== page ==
CSSA gives evidence to the Senate Community Affairs Legislation Committee about the Cashless Debit Card

Posted 2 November 2017 2:09pm

Use this link to watch a video summary of the evidence CSSA gave to the Senate Inquiry

Catholic Social Services Australia (CSSA) is the Catholic Church’s peak national body for social services. Sometimes our work involves advocacy in the public square, other times we are working with MPs and Senators on matters that require deep understanding of complex issues in order to provide evidence based advice on how to ensure Australian society supports the dignity, equality and participation of all people.

Today CSSA staff gave evidence to a Senate Inquiry about the Government’s proposed extension of the Cashless Debit Card Trials.

Our evidence was based on advice from our members who work in the communities where the card has been trialled - East Kimberly WA and Ceduna SA - and, on feedback from consultations undertaken in October 2017, with individuals who live and work in the trial areas.

In short, our research showed there are very mixed views as to the effectiveness of the card, and it has caused significant disruption and frustration amongst already vulnerable communities.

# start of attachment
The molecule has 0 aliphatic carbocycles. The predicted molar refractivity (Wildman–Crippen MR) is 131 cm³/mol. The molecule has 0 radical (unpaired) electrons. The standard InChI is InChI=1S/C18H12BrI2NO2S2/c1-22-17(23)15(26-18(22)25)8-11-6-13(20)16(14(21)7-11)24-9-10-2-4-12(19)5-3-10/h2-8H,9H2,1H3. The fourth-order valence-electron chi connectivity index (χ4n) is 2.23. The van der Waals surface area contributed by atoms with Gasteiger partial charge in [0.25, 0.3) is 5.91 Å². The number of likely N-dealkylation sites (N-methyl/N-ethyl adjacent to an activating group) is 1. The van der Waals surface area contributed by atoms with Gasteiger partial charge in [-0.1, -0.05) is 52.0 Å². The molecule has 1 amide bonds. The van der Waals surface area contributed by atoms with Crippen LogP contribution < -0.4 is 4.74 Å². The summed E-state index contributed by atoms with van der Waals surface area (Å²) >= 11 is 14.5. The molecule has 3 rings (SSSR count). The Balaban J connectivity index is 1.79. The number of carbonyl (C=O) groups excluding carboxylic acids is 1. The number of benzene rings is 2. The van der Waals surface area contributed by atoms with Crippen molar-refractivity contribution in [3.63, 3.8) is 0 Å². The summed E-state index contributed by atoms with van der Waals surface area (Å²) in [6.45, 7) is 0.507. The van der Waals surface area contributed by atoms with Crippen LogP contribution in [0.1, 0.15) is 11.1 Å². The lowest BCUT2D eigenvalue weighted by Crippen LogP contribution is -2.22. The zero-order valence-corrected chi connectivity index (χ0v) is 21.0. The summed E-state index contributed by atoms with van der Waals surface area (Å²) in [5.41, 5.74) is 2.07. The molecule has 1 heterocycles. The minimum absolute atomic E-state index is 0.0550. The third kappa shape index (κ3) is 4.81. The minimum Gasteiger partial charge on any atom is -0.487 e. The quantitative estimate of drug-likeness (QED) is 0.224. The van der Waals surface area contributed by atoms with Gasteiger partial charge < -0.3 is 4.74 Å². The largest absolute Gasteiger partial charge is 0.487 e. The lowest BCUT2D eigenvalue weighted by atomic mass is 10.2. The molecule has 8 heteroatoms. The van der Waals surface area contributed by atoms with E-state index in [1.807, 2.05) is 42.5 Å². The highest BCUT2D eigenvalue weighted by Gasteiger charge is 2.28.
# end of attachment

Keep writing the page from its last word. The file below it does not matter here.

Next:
Under the trial, ALL working age income support recipients in the community receive 80% of their welfare payment via a Cashless Debit Card and 20% via their normal bank account, without consideration for differing circumstances and without consent. The Card cannot be used to purchase alcohol or gambling products, or to withdraw cash.

The idea behind the card is if people have less discretionary cash available and are prevented from purchasing alcohol or gambling products, there will be less harm in the community associated with alcohol, drug and gambling abuse.

If the Government goes ahead with its intention to roll out the Cashless Debit Card to other communities, CSSA suggests they will need to make fundamental improvements:

1.           Consultation with the communities affected should be more inclusive and continuous;

2.           The card should be applied only on a voluntary and case-by-case basis, rather than “painting everyone with the same brush”;

3.           Provision needs to be made for appropriate ongoing support services; and

4.           There needs to be a way off the card, where welfare recipients can show they are managing their finances and responsibilities appropriately.

You can read the report tabled by CSSA here.

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